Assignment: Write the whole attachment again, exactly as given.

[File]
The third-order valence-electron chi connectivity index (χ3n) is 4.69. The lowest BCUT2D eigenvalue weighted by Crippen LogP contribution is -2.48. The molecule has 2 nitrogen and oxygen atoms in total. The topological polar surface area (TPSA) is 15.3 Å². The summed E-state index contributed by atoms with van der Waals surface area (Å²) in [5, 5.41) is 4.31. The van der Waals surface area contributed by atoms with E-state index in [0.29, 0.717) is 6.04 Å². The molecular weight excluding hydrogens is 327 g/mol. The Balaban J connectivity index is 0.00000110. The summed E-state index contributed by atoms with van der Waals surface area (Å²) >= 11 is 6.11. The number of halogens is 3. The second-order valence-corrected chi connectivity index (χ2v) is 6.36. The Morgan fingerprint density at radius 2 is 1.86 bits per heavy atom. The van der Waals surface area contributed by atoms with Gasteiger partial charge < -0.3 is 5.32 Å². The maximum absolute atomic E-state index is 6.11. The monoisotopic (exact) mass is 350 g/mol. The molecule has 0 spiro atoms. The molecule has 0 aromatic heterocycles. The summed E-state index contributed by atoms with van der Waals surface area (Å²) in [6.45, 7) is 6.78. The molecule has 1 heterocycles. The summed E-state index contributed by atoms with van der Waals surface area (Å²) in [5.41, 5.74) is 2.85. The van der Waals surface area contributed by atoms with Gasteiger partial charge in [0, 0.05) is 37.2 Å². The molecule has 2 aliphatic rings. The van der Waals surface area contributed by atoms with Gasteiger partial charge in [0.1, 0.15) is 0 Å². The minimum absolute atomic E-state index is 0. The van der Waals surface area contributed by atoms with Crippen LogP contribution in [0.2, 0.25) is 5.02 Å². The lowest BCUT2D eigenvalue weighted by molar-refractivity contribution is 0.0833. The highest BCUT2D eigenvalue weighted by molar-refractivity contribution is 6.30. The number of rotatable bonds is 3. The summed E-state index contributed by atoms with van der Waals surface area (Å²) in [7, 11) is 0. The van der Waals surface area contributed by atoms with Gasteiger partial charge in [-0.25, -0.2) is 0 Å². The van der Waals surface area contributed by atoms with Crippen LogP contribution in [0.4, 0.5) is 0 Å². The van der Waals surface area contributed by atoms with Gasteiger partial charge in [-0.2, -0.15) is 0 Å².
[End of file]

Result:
The third-order valence-electron chi connectivity index (χ3n) is 4.69. The lowest BCUT2D eigenvalue weighted by Crippen LogP contribution is -2.48. The molecule has 2 nitrogen and oxygen atoms in total. The topological polar surface area (TPSA) is 15.3 Å². The summed E-state index contributed by atoms with van der Waals surface area (Å²) in [5, 5.41) is 4.31. The van der Waals surface area contributed by atoms with E-state index in [0.29, 0.717) is 6.04 Å². The molecular weight excluding hydrogens is 327 g/mol. The Balaban J connectivity index is 0.00000110. The summed E-state index contributed by atoms with van der Waals surface area (Å²) >= 11 is 6.11. The number of halogens is 3. The second-order valence-corrected chi connectivity index (χ2v) is 6.36. The Morgan fingerprint density at radius 2 is 1.86 bits per heavy atom. The van der Waals surface area contributed by atoms with Gasteiger partial charge < -0.3 is 5.32 Å². The maximum absolute atomic E-state index is 6.11. The monoisotopic (exact) mass is 350 g/mol. The molecule has 0 spiro atoms. The molecule has 0 aromatic heterocycles. The summed E-state index contributed by atoms with van der Waals surface area (Å²) in [6.45, 7) is 6.78. The molecule has 1 heterocycles. The summed E-state index contributed by atoms with van der Waals surface area (Å²) in [5.41, 5.74) is 2.85. The van der Waals surface area contributed by atoms with Gasteiger partial charge in [0, 0.05) is 37.2 Å². The molecule has 2 aliphatic rings. The van der Waals surface area contributed by atoms with Gasteiger partial charge in [0.1, 0.15) is 0 Å². The minimum absolute atomic E-state index is 0. The van der Waals surface area contributed by atoms with Crippen LogP contribution in [0.2, 0.25) is 5.02 Å². The lowest BCUT2D eigenvalue weighted by molar-refractivity contribution is 0.0833. The highest BCUT2D eigenvalue weighted by molar-refractivity contribution is 6.30. The number of rotatable bonds is 3. The summed E-state index contributed by atoms with van der Waals surface area (Å²) in [7, 11) is 0. The van der Waals surface area contributed by atoms with Gasteiger partial charge in [-0.25, -0.2) is 0 Å². The van der Waals surface area contributed by atoms with Crippen LogP contribution in [0.4, 0.5) is 0 Å². The van der Waals surface area contributed by atoms with Gasteiger partial charge in [-0.2, -0.15) is 0 Å².